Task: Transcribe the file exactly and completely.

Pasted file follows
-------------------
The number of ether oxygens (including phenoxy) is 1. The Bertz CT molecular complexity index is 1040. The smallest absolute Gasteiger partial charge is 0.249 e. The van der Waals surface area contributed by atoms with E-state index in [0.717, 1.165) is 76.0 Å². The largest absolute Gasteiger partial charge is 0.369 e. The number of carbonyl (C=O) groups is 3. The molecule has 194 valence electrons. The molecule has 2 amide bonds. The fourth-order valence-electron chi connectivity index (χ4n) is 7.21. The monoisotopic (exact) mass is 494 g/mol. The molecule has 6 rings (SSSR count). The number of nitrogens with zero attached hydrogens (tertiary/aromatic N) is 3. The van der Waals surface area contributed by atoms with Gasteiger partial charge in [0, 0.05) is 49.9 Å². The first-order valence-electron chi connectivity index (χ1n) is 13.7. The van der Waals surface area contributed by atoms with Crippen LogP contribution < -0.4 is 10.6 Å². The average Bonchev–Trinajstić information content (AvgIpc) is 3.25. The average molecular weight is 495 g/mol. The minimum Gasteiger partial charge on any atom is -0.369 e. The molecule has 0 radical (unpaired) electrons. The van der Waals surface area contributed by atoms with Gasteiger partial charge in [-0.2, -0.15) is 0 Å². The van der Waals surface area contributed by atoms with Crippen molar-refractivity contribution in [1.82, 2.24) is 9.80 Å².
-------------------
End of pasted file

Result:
The number of ether oxygens (including phenoxy) is 1. The Bertz CT molecular complexity index is 1040. The smallest absolute Gasteiger partial charge is 0.249 e. The van der Waals surface area contributed by atoms with E-state index in [0.717, 1.165) is 76.0 Å². The largest absolute Gasteiger partial charge is 0.369 e. The number of carbonyl (C=O) groups is 3. The molecule has 194 valence electrons. The molecule has 2 amide bonds. The fourth-order valence-electron chi connectivity index (χ4n) is 7.21. The monoisotopic (exact) mass is 494 g/mol. The molecule has 6 rings (SSSR count). The number of nitrogens with zero attached hydrogens (tertiary/aromatic N) is 3. The van der Waals surface area contributed by atoms with Gasteiger partial charge in [0, 0.05) is 49.9 Å². The first-order valence-electron chi connectivity index (χ1n) is 13.7. The van der Waals surface area contributed by atoms with Crippen LogP contribution < -0.4 is 10.6 Å². The average Bonchev–Trinajstić information content (AvgIpc) is 3.25. The average molecular weight is 495 g/mol. The minimum Gasteiger partial charge on any atom is -0.369 e. The molecule has 0 radical (unpaired) electrons. The van der Waals surface area contributed by atoms with Gasteiger partial charge in [-0.2, -0.15) is 0 Å². The van der Waals surface area contributed by atoms with Crippen molar-refractivity contribution in [1.82, 2.24) is 9.80 Å².